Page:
Another aspect of Genachowski’s drive for universal broadband access is a reorientation of the radio spectrum to give more access to users with wireless devices. When the FCC moved television broadcasters to digital signals, it freed up a lot of broadcast spectrum that could be used for other purposes. In many cases those frequencies were put up for auction to wireless companies who needed the bandwidth for broadband access.
In the end, however, Genachowski’s accomplishments have become more widely appreciated. Sprint Nextel, which stood to lose a lot because of the actions of larger wireless carriers, clearly noted its appreciation for Genachowski’s hand on the tiller.
“From his decision to block AT&T’s proposed takeover of T-Mobile USA, to his efforts to reform the Universal Service Fund, inter-carrier compensation, special access and wireless Lifeline…Genachowski has repeatedly stood up for consumers and competition,” said Vonya McCann, vice president for government affairs in a prepared statement.
“His foresight to create the country’s first National Broadband Plan laid the groundwork to provide more wireless spectrum to help meet the demand of consumers and businesses across the country. Sprint appreciates his courageous leadership and his commitment to competition. Our industry and the American economy are better off as a result.”
T-Mobile, as you might expect, also appreciates Genachowski’s actions at the FCC. “Chairman Genachowski has provided significant leadership on key regulatory decisions that are fundamental to the future development of the wireless sector and more broadly the telecommunications and media industries, said T-Mobile CEO John Legere.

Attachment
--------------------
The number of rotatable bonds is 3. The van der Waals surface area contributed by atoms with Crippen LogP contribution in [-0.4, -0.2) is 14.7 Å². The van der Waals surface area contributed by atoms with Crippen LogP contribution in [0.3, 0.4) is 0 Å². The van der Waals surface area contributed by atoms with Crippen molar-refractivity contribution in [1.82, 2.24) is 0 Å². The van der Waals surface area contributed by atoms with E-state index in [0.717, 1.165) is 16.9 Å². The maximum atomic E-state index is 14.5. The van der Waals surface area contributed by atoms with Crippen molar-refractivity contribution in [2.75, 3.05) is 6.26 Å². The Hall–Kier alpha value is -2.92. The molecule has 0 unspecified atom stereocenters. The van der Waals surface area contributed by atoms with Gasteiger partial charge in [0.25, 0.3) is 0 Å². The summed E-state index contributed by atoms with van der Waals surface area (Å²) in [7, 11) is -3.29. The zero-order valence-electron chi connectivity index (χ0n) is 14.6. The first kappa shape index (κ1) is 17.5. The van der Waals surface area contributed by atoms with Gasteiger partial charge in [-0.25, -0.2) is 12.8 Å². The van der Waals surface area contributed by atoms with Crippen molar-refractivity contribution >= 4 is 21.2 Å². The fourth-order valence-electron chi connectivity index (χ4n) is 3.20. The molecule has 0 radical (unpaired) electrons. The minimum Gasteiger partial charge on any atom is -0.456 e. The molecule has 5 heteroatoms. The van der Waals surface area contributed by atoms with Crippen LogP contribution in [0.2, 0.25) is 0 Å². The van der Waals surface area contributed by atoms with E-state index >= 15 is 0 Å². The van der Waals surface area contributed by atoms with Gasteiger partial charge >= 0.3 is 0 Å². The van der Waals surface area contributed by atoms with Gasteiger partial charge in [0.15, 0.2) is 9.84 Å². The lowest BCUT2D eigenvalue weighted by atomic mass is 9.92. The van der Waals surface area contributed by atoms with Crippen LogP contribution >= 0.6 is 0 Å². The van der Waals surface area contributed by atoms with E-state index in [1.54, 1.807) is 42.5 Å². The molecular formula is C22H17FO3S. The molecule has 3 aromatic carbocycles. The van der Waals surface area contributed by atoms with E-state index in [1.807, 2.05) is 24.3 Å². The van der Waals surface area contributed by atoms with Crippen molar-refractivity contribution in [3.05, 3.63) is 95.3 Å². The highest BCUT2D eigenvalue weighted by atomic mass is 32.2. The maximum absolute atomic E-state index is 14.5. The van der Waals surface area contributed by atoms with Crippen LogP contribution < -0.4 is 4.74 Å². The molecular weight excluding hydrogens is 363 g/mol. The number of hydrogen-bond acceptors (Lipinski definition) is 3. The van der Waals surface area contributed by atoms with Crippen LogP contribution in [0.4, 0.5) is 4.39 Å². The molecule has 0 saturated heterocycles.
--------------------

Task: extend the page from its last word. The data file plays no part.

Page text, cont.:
“Rapidly changing industries such as ours require thoughtful leadership, such as that provided by Chairman Genachowski, to insure that the benefits of new technologies, service offerings and business models are enjoyed by American consumers and businesses alike,” Legere said.
Tom Sugrue, T-Mobile’s senior vice president for governmental affairs, noted the FCC chairman’s stand on competition. “During the course of his tenure, he has been a champion for competition—using a light regulatory touch when market forces can solve a problem, while at the same time not shying away from intervention when necessary on issues such as roaming, which have brought measurable benefits to consumers,” Sugrue said in a prepared statement.
Over the next few days there will be statements of praise from some along with statements urging the selection of a new chairman who more closely identifies with one pressure group or another.
But perhaps we should let Chairman Genachowski have the last word here, taken from his speech to FCC employees as he announced his departure. “While there are challenges ahead in this fast-moving, globally competitive sector, a revitalized FCC is prepared to continue taking them on. I’m deeply grateful to President Obama for his vision, friendship and the opportunity to serve our country.
“I’m proud of what we’ve done together to harness technology to advance the American dream for the 21st century. I know you’ll continue to fight hard to fulfill this agency’s vital mission, and I look forward to continuing to work together until my last day at the agency, and to count you as family and as an inspiration for long after that,” Genachowski said.